The Wonderful World of Wiki

Through wikis, students can edit, revise, and enjoy collaborative writing without even realizing it, says Carol Johnson. See Judie Haynes’ Circle Time column, "DSL--Digital as a Second Language," Essential Teacher, December 2006, pp. 6-7.

As an ESL teacher in a secondary school, I teach my students that editing is a worthwhile task that results in a better final product. My lessons include ample opportunity for editing by a variety of people: the student, the student’s peers, and myself. But the students always balk and ask, "Do I have to write it again?" I have often wished for a tool that would make editing not only fun but salient to students.

Finally, such a tool does exist. Wikis are Web sites on which multiple users can easily create, modify, and delete content without knowing how to use Web creation software. If you have read articles in Wikipedia (http://www.wikipedia.org/), you have benefited from the ease of use of wikis. Using wiki software, the creators of Wikipedia created an online encyclopedia that can be updated by (almost) anyone. Started in 2001, this Web site now has more than five million entries in over 200 languages created collaboratively by people from all over the world.

The Write Stuff

The type of software that makes the articles in Wikipedia available for collaborative writing is also available for free (or in some cases, at a modest cost) on the Internet. This means that you can go to, for example, Pbwiki (http://pbwiki.com/) and easily set up a Web site for students to publish their writing. Once published, the content is easily edited and improved by the authors and their peers.

Teachers of English language arts classes have already started to leverage this technology with great success. Students from The East Side Community High School in New York rewrote Shakespeare’s Macbeth in contexts and language that are alive and relevant to them. The resulting texts are well written and creative. The original play opens with three witches in a field planning to meet Macbeth after a battle. The scene ends with the witches chanting,

Paddock calls. –Anon!–
Fair is foul, and foul is fair: 
Hover through the fog and filthy air.

The students rewrote this scene as three thugs on a basketball court planning a drug deal. They end the scene chanting:

The crack calls 
Feens are waiting 
Cops are everywhere but we'll soon be there: 
Through infested streets and polluted air. (East Side Community High School 2006)

The students made the scene relevant to them by changing the setting, the purpose, and the language; they use crack in place of Paddock and rephrase the reference to polluted air, which is a reality in their daily lives.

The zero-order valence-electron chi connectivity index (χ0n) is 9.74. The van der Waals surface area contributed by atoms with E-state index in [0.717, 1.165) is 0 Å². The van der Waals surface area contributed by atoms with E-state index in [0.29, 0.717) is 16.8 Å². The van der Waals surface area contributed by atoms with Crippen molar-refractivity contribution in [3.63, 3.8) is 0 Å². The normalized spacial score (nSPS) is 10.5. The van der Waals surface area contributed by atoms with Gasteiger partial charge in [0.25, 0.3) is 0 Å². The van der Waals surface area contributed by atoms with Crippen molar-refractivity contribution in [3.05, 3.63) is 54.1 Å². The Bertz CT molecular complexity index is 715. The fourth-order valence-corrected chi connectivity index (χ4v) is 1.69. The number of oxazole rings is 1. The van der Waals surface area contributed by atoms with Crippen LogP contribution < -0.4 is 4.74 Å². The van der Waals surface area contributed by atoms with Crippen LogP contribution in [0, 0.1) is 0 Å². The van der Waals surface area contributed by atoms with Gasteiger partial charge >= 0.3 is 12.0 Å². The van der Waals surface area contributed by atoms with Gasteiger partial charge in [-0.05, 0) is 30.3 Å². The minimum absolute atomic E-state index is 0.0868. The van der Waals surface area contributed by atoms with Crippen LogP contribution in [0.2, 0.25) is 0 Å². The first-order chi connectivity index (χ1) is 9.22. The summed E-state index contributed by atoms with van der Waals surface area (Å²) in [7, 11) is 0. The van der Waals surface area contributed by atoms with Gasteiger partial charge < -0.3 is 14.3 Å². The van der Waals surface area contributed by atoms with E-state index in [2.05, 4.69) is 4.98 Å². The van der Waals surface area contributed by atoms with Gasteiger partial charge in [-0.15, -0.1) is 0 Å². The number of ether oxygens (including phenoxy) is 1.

By allowing students to publish their work on a wiki site, the teacher motivated them to produce high-quality text since there would be a real audience. On the wiki, the students also had the opportunity to discuss and negotiate the meaning of their text as well as the correctness of the form (Richardson 2005). These benefits apply to ESOL classes as well as English language arts lessons.

Wiki with Care

Using technology as a tool in the classroom can be intimidating. The students take control while you, the teacher, act as a facilitator, which can be hard to do. However, as noted by Richardson (2005), studies have shown that student results are better when teachers let them make key decisions about what they will create using wikis.

Teaching with technology also raises concerns about security, in terms of both student safety and vandalism to the page. Using information and tips from Web sites such as SafeKids (http://www.Safekids.com/), you’ll need to discuss Internet safety with your students. You can avoid vandalism by choosing a wiki site that uses passwords to restrict the ability to edit a page. Even if this does not stop vandalism, wikis provide a method of restoring a previous version of a page. To help instill a sense of ownership and responsibility on the part of students, make them responsible for monitoring the pages for vandalism and restoring them.

Wanna Wiki?

Today’s teens live and breathe technology. Their ease with technology can revitalize the writing process. By using wikis, you can help students enjoy collaborative writing and engage in editing and revising without even realizing it. The act of negotiating both meaning and form in a meaningful context will improve their writing and language skills. So the next time you want to try a writing project, don’t even mention the words editing and revising. Instead, ask your students, "Wanna wiki?"

References

East Side Community High School. 2006. The three thugs. http://schools.wikia.com/wiki/Talk:Macbeth:_Act_1%2C_Scene_1#The_Three_Thugs.

Richardson, W. 2005. The educator's guide to the read/write Web. Educational Leadership 63(4): 24-27.

Shakespeare, W. 1982. Macbeth. In The illustrated Stratford Shakespeare (pp. 776-98). London: Chancellor Press.

Carol Johnson (conroy.david@sympatico.ca) teaches ESL at a high school in Canada and is completing her BEd at Concordia University.

More Resources:
  • President's Message: August/September 1998
  • ITAIS Newsletter Volume 9 Issue 1: March 2004
  • MWIS Newsletter Volume 16, Issue 3: August 2003
  • TEIS News Volume 19 Issue 2: March 2004
  • President's Message: September/October/November 2002